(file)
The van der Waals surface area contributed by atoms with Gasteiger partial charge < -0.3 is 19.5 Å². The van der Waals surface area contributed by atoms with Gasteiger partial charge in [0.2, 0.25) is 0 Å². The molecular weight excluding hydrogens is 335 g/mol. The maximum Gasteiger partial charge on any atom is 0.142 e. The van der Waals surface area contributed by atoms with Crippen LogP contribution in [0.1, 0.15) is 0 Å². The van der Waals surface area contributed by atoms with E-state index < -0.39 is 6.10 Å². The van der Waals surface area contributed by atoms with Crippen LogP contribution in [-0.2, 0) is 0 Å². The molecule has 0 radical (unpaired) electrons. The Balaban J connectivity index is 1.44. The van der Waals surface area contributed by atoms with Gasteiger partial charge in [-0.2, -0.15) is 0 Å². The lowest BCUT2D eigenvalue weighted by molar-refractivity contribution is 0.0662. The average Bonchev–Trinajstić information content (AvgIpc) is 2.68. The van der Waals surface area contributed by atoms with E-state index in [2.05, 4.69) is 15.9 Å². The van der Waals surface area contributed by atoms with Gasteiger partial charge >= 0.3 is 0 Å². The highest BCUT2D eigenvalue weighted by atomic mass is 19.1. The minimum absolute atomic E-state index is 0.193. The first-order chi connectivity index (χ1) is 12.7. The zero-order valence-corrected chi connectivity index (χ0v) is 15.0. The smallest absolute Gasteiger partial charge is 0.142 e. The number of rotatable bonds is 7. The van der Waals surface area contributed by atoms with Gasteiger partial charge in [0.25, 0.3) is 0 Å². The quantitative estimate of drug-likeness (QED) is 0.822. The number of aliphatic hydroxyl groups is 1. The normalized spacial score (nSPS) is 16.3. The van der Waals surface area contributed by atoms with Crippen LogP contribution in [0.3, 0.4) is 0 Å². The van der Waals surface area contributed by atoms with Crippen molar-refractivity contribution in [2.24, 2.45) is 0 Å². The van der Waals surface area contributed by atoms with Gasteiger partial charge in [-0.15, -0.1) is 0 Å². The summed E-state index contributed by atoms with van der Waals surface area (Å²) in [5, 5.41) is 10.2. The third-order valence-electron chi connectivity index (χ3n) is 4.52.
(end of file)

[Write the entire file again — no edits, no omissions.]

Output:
The van der Waals surface area contributed by atoms with Gasteiger partial charge < -0.3 is 19.5 Å². The van der Waals surface area contributed by atoms with Gasteiger partial charge in [0.2, 0.25) is 0 Å². The molecular weight excluding hydrogens is 335 g/mol. The maximum Gasteiger partial charge on any atom is 0.142 e. The van der Waals surface area contributed by atoms with Crippen LogP contribution in [0.1, 0.15) is 0 Å². The van der Waals surface area contributed by atoms with E-state index < -0.39 is 6.10 Å². The van der Waals surface area contributed by atoms with Crippen LogP contribution in [-0.2, 0) is 0 Å². The molecule has 0 radical (unpaired) electrons. The Balaban J connectivity index is 1.44. The van der Waals surface area contributed by atoms with Gasteiger partial charge in [-0.2, -0.15) is 0 Å². The lowest BCUT2D eigenvalue weighted by molar-refractivity contribution is 0.0662. The average Bonchev–Trinajstić information content (AvgIpc) is 2.68. The van der Waals surface area contributed by atoms with E-state index in [2.05, 4.69) is 15.9 Å². The van der Waals surface area contributed by atoms with Gasteiger partial charge >= 0.3 is 0 Å². The highest BCUT2D eigenvalue weighted by atomic mass is 19.1. The minimum absolute atomic E-state index is 0.193. The first-order chi connectivity index (χ1) is 12.7. The zero-order valence-corrected chi connectivity index (χ0v) is 15.0. The smallest absolute Gasteiger partial charge is 0.142 e. The number of rotatable bonds is 7. The van der Waals surface area contributed by atoms with Gasteiger partial charge in [0.25, 0.3) is 0 Å². The quantitative estimate of drug-likeness (QED) is 0.822. The number of aliphatic hydroxyl groups is 1. The normalized spacial score (nSPS) is 16.3. The van der Waals surface area contributed by atoms with Crippen LogP contribution in [0.3, 0.4) is 0 Å². The van der Waals surface area contributed by atoms with Crippen molar-refractivity contribution in [2.24, 2.45) is 0 Å². The van der Waals surface area contributed by atoms with Gasteiger partial charge in [-0.15, -0.1) is 0 Å². The summed E-state index contributed by atoms with van der Waals surface area (Å²) in [5, 5.41) is 10.2. The third-order valence-electron chi connectivity index (χ3n) is 4.52.